For time-sensitive items, we recommend ranking them according to importance. If you use sticky notes, you could create separate columns on your wall like “do this week,” “do this month,” and “do within three months.” You could designate a separate page in your binder/planner for each category. Alternately, you could leave all your notes in the same pile and arrange them in descending order of importance.

3.      Schedule important tasks on your calendar

This step is essential since it will allow you to create reminders. It will also force you to budget your time, deprioritizing or eliminating nonessential tasks. After all, there’s only so much you can do in a day, and putting things on a calendar makes it easier to see that. Don’t forget to leave plenty of buffer room around tasks just in case things take longer than you expect.

If you prefer to schedule things a week at a time, go for it! Just keep in mind that weekly scheduling isn’t quite as flexible as daily scheduling. If something unexpected happens or a task takes longer than expected, you’ll have to push back and rearrange everything for the rest of the week. When you schedule things a day at a time, yesterday’s snafus will already be accounted for.

However often you decide to schedule your tasks, try to be as consistent as possible. At first, you’ll need to set a recurring reminder (“Organize and schedule tomorrow’s tasks”). If you stick with it long enough, it will become part of your routine, and it won’t take any effort to remember.

4.      Check your calendar regularly

This will also become habitual over time. Until then, don’t count on your brain to remember. There are a variety of techniques that can help with this.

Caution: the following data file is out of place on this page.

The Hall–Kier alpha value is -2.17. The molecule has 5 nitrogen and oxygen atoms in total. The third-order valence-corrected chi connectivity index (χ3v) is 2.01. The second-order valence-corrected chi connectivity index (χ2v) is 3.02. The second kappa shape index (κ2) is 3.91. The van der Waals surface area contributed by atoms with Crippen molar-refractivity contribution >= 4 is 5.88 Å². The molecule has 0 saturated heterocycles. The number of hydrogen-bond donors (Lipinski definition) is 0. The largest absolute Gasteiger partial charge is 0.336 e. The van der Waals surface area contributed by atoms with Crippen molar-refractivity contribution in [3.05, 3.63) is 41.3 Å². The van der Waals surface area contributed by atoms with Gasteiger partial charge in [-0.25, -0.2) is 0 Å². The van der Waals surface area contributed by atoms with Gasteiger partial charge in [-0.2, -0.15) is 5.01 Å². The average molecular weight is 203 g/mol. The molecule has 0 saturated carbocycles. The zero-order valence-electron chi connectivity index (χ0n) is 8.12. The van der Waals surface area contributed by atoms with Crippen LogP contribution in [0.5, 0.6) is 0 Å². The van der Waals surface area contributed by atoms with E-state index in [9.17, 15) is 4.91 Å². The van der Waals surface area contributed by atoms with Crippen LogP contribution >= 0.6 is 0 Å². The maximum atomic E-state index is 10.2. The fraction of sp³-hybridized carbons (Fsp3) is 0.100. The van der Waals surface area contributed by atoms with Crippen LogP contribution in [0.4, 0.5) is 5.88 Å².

One technique we highly recommend is to use audible reminders/alarms. Depending on your preferences, you might decide to set a reminder for each task on your calendar. Another approach would be to set regularly recurring alarms (one at morning, noon, and night, for example) to remind you to check your calendar. If needed, you can set them to go off even more frequently as a reminder to stay on task.

To avoid missing notifications when you’re away from your computer, you could rely on your phone or smartwatch and always keep it with you. If possible, adjust the settings such that your alarms go off continuously until manually shut off, discouraging you from ignoring them. Also, use a sound notification that is distinct from your other sound notifications. You don’t want to hear a ding and think it’s a text message that can be ignored, when it was actually your reminder to look at your calendar.

Visual reminders geared toward organization can also help. Buy a paper desktop calendar or hang a whiteboard if having your calendar hidden away in your planner or phone isn’t working. Some people with ADHD also put a sticky note with their current task somewhere in their field of vision. To make your reminders more attention-grabbing, use bright colors or a design that draws your eye.

5. Troubleshoot Setbacks with a Professional

You might be thinking to yourself, “I tried all of these things, and it didn’t work”. Implementing new habits can be really difficult for ADHDers. Rarely do things work out the first (or even tenth) time. By working with an adult ADHD specialist, you can figure out where the obstacles are and problem-solve how to address them. Rather than tossing out the whole system, with the help of a professional, you can find ways to adapt and modify it to actually work for you.

If you’re seeking professional support from an ADHD specialist, then message us to see how we can help or book a free 20 minute consultation call with Dr. Lee, Dr. Abbene, Dr. Barajas, or Dr. Goldman.